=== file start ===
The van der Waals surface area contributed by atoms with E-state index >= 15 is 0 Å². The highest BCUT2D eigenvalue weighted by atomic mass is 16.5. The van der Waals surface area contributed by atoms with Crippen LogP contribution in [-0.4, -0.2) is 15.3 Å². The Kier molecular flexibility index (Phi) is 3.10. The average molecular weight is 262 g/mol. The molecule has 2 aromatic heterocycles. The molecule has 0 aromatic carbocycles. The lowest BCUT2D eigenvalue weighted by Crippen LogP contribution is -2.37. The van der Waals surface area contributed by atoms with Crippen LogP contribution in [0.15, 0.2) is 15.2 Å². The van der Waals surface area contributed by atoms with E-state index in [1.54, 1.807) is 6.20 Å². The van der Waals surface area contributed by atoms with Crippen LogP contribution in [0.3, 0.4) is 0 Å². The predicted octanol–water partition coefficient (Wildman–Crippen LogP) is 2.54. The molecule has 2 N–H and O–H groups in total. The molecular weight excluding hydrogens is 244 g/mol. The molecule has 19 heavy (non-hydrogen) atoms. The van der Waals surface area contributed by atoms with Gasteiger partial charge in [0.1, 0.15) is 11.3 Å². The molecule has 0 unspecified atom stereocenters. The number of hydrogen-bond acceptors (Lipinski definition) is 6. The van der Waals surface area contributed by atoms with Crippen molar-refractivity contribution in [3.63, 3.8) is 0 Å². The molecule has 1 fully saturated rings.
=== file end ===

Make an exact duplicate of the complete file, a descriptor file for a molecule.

The van der Waals surface area contributed by atoms with E-state index >= 15 is 0 Å². The highest BCUT2D eigenvalue weighted by atomic mass is 16.5. The van der Waals surface area contributed by atoms with Crippen LogP contribution in [-0.4, -0.2) is 15.3 Å². The Kier molecular flexibility index (Phi) is 3.10. The average molecular weight is 262 g/mol. The molecule has 2 aromatic heterocycles. The molecule has 0 aromatic carbocycles. The lowest BCUT2D eigenvalue weighted by Crippen LogP contribution is -2.37. The van der Waals surface area contributed by atoms with Crippen LogP contribution in [0.15, 0.2) is 15.2 Å². The van der Waals surface area contributed by atoms with E-state index in [1.54, 1.807) is 6.20 Å². The van der Waals surface area contributed by atoms with Crippen LogP contribution in [0.3, 0.4) is 0 Å². The predicted octanol–water partition coefficient (Wildman–Crippen LogP) is 2.54. The molecule has 2 N–H and O–H groups in total. The molecular weight excluding hydrogens is 244 g/mol. The molecule has 19 heavy (non-hydrogen) atoms. The van der Waals surface area contributed by atoms with Gasteiger partial charge in [0.1, 0.15) is 11.3 Å². The molecule has 0 unspecified atom stereocenters. The number of hydrogen-bond acceptors (Lipinski definition) is 6. The van der Waals surface area contributed by atoms with Crippen molar-refractivity contribution in [3.63, 3.8) is 0 Å². The molecule has 1 fully saturated rings.